New signs with lower speed limits slowing traffic in Coral Gables
Coral Gables drivers are slowing down in some areas where 158 new speed limit signs have been installed, said Jessica Keller, the city’s assistant public works, transportation and sustainability director. Previously, there had been 127 speed limit signs on residential streets.
The 158 signs cost $149,999.60, with four pending signs in the most southern portions of Coral Gables, said Ms. Keller, with the public works department working with residents to pin down those exact locations.
The new signs, posted at all city entrances, look the same as always but are now down to 25 miles per hour from the prior 30 on residential local roads that the city maintains. Speed limits are now down to 20 mph in gated neighborhoods.
The old signs will be returned to the county, reused on Gables’ streets or recycled, Ms. Keller said.
In early data collected from the city’s speed measuring devices, some drivers have been moving slower in areas with new signs, Ms. Keller said. The city’s public works department and police department are continuing to review the warnings that officers give in the affected neighborhoods since the new signs were posted but they don’t yet have an exact tally of speeding-related tickets distributed. A heavier traffic flow when the school year begins will yield more data to determine whether the new signs are actually slowing drivers down and reducing injury and fatalities, Ms. Keller said.
Speeding commuters have been using Gables streets more frequently to bypass congestion, Ms. Keller said, which could be contributing to increased accidents.
“We believe certain traffic apps are directing drivers to the streets of less congestion on a daily basis depending on what detours or crashes are occurring,” Ms. Keller said.
A higher number of the speeding tickets handed out by Gables police go to drivers who aren’t city residents, said Gables Police Chief Ed Hudak.
The City of Coral Gables received county approval in July 2016 to lower the speed limit to reduce the frequency and severity of vehicle injuries by 10% each year within the city.
The five miles per hour difference gives pedestrians and bikers a much better chance of survival if they’re hit by a car, and slowing down helps to reduce accidents, according to studies from the AAA Foundation.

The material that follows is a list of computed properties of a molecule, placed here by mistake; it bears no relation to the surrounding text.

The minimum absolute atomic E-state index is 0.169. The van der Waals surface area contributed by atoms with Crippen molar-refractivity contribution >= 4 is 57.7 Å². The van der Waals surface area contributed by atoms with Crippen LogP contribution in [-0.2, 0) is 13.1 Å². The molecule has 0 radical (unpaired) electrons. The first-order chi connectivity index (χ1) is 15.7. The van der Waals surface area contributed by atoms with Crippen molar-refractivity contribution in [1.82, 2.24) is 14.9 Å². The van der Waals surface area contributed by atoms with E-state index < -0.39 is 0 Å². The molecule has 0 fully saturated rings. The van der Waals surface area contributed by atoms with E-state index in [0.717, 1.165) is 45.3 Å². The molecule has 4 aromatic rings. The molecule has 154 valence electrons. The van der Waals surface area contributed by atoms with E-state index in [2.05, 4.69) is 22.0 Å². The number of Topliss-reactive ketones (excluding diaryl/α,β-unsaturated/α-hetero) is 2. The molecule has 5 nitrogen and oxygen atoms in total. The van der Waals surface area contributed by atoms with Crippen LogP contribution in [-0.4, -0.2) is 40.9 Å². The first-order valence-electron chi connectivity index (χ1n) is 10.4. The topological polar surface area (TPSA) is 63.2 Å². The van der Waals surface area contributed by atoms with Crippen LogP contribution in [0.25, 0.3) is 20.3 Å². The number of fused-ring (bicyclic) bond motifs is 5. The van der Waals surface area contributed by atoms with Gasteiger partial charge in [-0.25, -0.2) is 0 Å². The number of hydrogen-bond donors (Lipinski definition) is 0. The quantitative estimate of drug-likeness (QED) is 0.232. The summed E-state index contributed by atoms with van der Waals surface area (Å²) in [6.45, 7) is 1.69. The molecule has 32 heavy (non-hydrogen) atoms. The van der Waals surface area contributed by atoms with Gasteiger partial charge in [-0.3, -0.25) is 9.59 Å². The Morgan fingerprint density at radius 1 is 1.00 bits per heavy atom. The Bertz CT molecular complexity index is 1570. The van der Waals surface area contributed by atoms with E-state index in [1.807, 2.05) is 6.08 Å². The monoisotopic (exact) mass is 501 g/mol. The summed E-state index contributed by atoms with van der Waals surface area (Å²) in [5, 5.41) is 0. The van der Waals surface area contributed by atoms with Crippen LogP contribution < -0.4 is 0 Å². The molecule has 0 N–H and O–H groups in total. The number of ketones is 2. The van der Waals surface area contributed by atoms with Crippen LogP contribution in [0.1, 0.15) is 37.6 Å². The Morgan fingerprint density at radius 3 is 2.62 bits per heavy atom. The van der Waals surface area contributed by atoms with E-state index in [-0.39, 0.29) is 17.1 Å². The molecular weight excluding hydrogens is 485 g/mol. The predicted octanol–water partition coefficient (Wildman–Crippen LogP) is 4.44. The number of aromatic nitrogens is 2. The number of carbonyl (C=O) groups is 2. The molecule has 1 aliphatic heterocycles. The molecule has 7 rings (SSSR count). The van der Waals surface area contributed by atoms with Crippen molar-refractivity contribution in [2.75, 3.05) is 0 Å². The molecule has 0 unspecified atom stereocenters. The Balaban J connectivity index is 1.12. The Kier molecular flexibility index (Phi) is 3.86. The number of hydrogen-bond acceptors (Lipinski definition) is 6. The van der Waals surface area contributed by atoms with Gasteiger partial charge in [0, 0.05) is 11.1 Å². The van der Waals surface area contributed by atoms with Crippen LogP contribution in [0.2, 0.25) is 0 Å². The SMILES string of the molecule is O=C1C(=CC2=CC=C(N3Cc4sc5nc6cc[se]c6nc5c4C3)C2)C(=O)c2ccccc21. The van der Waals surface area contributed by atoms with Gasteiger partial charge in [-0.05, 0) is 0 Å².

A 70-year-old hit by a car going 35 miles per hour is about as likely to be killed as a 30-year-old hit by a car going 45 miles per hour. Once cars are moving just above 20 miles per hour, they rapidly become more deadly. According to AAA’s data, a person is about 70% more likely to be killed if struck by a vehicle traveling at 30 miles per hour versus 25.
About 320 pedestrians and cyclists were hit by cars in Coral Gables between 2011 and 2015, according to a study from Atkins North America.
This slight speed limit change could make a big impact, since 18% of Coral Gables’ approximately 50,000 residents are 65 or older, according to a study by Location Inc. The 65 or older group is the city’s second largest. The largest slice of Gables residents, 26.4%, are 35 to 54.
This same ordinance for lower speeds was previously in effect in Coral Gables during the 1950s. The posted limit was 25 miles per hour in residential areas and 15 in the central business district and around schools. The speed limit was changed to 30 miles per hour, according to the city’s website, after Miami-Dade County in 1957 enacted a home rule charter.
Gables commissioners agreed to fund further studies in 2019, Ms. Keller said. All signs throughout Coral Gables are to be inventoried and possibly removed in an effort to reduce sign clutter, she said. In addition, she said, the city will inventory right-of-way assets, such as streetlights, pavement and sidewalk conditions and the state of curbs and gutters.